Hi, my name is Jim Britts and I've been the youth pastor at New Song Community Church in Oceanside, CA for 7 years and in full time youth ministry for ten. Over the past year and a half I've changed more in how I do youth ministry than all my other years combined.
It all started on a 70 degree day in the Spring of 2008 (it's always 70 degrees in San Diego) and I was sitting in our church's prayer room. I'm not sure why but I broke out a black piece of paper and started writing down all of the past student leaders that we had graduated from our high school ministry since I had been there. These were students that had led small groups during high school and lived out their faith with authenticity. I created three columns for where I could write their names down on my paper. 1) They were still walking strong with God, 2) They were not still walking strong with God, 3) I had no idea (but I guessed they were not). Twenty minutes later I was completely broken as I realized that just over half of the 60 student leaders that we'd graduated were in either column two or three. I was literally crushed and wondered what the heck I had been doing the past half decade. And these were my "Student Leaders."
Over the next two weeks God directed me to three verses/passages that have come to define what our ministry is all about. As a ministry we've pulled tons of implications from them and would just love to share each one with you briefly.
On a weekend retreat with several other local youth pastors a few days later, a verse that I had read dozens of times before just jumped off the page and slapped me in the face.
John 15:16 says, "You did not choose me, but I chose you and appointed you to go and bear fruit-fruit that will last. Then the Father will give you whatever you ask in my name."
Jesus doesn't command us to just bear fruit, but to bear fruit that lasts. The success of our ministries should be seen more in how are students are doing 5 to 10 years after they graduate, not just how many are coming each week now. When you think about it, "How does fruit last?" Fruit in and of itself is supposed to be perishable. Nobody holds up a 3 year old banana and takes a bite out of it. The only way that fruit lasts is when it reproduces itself. The only way we bear fruit that last is when we develop disciple makers. So we transformed our ministry into helping students be fruit that last and it's been a journey.
The next passage that wrecked my ministry was the great commission.
"Therefore go and make disciples of all nations, baptizing them in[a] the name of the Father and of the Son and of the Holy Spirit, 20and teaching them to obey everything I have commanded you. And surely I am with you always, to the very end of the age."
Now I had this passage memorized and had taught on it countless times before but I think I missed it. I'd used these verses to challenge my students to invite their friends to church. Now that's a great application but it's a far cry to what Jesus is saying here. Just read it, He's calling anyone who considers themselves a disciple of Christ to, 1) make disciples, 2) baptize, and 3) teach. Instantly I had to ask myself some really tough questions. Where are my student's discipling others? Have I even taught them or resourced them to disciple others? How often are my students getting to baptize others? Answer never, because I was hogging all the youth baptisms? So we revamped our ministry to train up and resource our students to disciple their peers and when the person they are discipling wants to get baptized, guess who does it? They do….and it's been awesome. Not only am I seeing the faith and excitement of my leaders sky rocket but we are baptizing and discipling more students than I've ever seen before.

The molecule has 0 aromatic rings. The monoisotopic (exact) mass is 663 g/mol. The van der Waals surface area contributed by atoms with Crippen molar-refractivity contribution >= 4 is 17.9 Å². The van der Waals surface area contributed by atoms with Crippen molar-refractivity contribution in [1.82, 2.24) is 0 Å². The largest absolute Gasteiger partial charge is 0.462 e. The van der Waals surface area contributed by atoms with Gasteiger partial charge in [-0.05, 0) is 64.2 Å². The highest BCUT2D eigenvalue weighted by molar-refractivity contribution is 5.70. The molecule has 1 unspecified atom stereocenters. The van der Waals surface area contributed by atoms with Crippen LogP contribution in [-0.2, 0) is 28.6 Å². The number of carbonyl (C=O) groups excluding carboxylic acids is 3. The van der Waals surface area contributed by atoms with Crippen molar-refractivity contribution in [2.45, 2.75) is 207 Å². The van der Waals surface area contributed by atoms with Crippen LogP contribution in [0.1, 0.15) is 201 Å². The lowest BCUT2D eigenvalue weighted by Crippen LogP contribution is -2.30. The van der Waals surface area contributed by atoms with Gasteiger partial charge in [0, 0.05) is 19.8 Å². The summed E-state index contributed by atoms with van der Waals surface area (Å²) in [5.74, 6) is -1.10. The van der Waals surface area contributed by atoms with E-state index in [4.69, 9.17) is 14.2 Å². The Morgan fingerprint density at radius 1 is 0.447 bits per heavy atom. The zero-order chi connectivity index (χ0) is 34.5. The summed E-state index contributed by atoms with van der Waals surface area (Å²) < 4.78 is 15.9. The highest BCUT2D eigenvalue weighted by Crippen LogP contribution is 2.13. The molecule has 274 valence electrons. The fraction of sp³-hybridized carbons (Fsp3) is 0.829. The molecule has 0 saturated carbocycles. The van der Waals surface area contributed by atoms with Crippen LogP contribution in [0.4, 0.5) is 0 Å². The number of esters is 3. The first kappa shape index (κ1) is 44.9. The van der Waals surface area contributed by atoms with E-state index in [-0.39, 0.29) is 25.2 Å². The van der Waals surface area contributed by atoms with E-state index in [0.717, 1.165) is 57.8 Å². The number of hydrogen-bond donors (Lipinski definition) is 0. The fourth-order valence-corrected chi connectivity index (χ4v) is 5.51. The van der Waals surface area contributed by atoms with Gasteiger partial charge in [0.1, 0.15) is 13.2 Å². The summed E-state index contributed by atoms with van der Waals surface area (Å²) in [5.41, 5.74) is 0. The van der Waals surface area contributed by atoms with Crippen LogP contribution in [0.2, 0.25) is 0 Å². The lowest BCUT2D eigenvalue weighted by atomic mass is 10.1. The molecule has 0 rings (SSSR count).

Finally, the last passage was the parable of the four soils. I won't write out the whole story but I think I had it wrong all these years. I think we all agree the seed that falls on the path represents to people that hear the Gospel and reject it or are not interested. I think we mostly would agree that the second seed that falls on the rocks are people that at first receive the Gospel but soon after turn away from God because their faith was too shallow. Now I used to think that the third soil on the thorns was just another version of the rocks but I don't think that anymore. Jump ahead to the fourth soil for a moment. How is the good soil described? It's not if you go to church or read your bible or even serve. The good soil are those people who multiply themselves 30-60-100 times. Which makes me totally rethink the third soil. What if those on the thorns are not people who start to follow God and turn away because of the pressures of life but are really just "Christians" who are a fraction of what God intended them to be. The scary thing for me was that I think the majority of my ministry was on the third soil. If were honest I think you could make a case that most of the American Church is on the third soil. So we as a ministry made a commitment to do everything we can to graduate students on the good soil. It's impacted so much of what we do.
I'd love to share more but I'm out of words. Let me just say over the past year we've done about a C- job in terms of really raising up disciple makers. I'd also say that it has been by far the best year of ministry we've had and for me personally the most fulfilling. I can't wait to see what God does when we actually get good at it.